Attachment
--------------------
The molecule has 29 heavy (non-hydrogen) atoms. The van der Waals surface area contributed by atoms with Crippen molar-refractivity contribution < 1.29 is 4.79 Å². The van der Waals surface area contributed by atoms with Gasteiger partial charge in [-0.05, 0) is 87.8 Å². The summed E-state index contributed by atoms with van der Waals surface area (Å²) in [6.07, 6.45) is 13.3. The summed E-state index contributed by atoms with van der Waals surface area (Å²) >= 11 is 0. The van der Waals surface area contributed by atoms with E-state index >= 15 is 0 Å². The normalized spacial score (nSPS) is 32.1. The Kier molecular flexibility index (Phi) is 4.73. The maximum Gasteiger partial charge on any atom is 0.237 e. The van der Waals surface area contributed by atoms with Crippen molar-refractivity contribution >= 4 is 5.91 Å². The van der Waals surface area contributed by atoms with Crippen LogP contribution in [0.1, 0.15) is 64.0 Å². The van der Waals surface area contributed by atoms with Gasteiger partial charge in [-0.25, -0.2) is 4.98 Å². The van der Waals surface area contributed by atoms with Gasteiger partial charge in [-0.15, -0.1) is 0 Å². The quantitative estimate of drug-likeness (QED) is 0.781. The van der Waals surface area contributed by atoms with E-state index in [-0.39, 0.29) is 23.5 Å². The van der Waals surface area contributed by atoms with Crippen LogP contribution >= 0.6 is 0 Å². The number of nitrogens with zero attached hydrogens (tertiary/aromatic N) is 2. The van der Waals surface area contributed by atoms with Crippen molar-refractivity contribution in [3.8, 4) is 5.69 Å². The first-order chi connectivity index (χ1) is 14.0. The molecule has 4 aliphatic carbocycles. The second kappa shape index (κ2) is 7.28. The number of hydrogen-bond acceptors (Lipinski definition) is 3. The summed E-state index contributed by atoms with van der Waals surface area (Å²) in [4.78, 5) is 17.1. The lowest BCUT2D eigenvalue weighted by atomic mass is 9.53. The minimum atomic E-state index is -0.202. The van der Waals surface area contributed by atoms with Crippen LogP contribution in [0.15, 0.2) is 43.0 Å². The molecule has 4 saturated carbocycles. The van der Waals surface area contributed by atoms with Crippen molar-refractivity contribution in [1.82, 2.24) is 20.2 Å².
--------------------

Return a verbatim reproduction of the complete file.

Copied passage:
The molecule has 29 heavy (non-hydrogen) atoms. The van der Waals surface area contributed by atoms with Crippen molar-refractivity contribution < 1.29 is 4.79 Å². The van der Waals surface area contributed by atoms with Gasteiger partial charge in [-0.05, 0) is 87.8 Å². The summed E-state index contributed by atoms with van der Waals surface area (Å²) in [6.07, 6.45) is 13.3. The summed E-state index contributed by atoms with van der Waals surface area (Å²) >= 11 is 0. The van der Waals surface area contributed by atoms with E-state index >= 15 is 0 Å². The normalized spacial score (nSPS) is 32.1. The Kier molecular flexibility index (Phi) is 4.73. The maximum Gasteiger partial charge on any atom is 0.237 e. The van der Waals surface area contributed by atoms with Crippen molar-refractivity contribution >= 4 is 5.91 Å². The van der Waals surface area contributed by atoms with Crippen LogP contribution in [0.1, 0.15) is 64.0 Å². The van der Waals surface area contributed by atoms with Gasteiger partial charge in [-0.25, -0.2) is 4.98 Å². The van der Waals surface area contributed by atoms with Gasteiger partial charge in [-0.15, -0.1) is 0 Å². The quantitative estimate of drug-likeness (QED) is 0.781. The van der Waals surface area contributed by atoms with E-state index in [-0.39, 0.29) is 23.5 Å². The van der Waals surface area contributed by atoms with Crippen LogP contribution >= 0.6 is 0 Å². The number of nitrogens with zero attached hydrogens (tertiary/aromatic N) is 2. The van der Waals surface area contributed by atoms with Crippen molar-refractivity contribution in [3.8, 4) is 5.69 Å². The first-order chi connectivity index (χ1) is 14.0. The molecule has 4 aliphatic carbocycles. The second kappa shape index (κ2) is 7.28. The number of hydrogen-bond acceptors (Lipinski definition) is 3. The summed E-state index contributed by atoms with van der Waals surface area (Å²) in [4.78, 5) is 17.1. The lowest BCUT2D eigenvalue weighted by atomic mass is 9.53. The minimum atomic E-state index is -0.202. The van der Waals surface area contributed by atoms with Crippen LogP contribution in [0.15, 0.2) is 43.0 Å². The molecule has 4 saturated carbocycles. The van der Waals surface area contributed by atoms with Crippen molar-refractivity contribution in [1.82, 2.24) is 20.2 Å².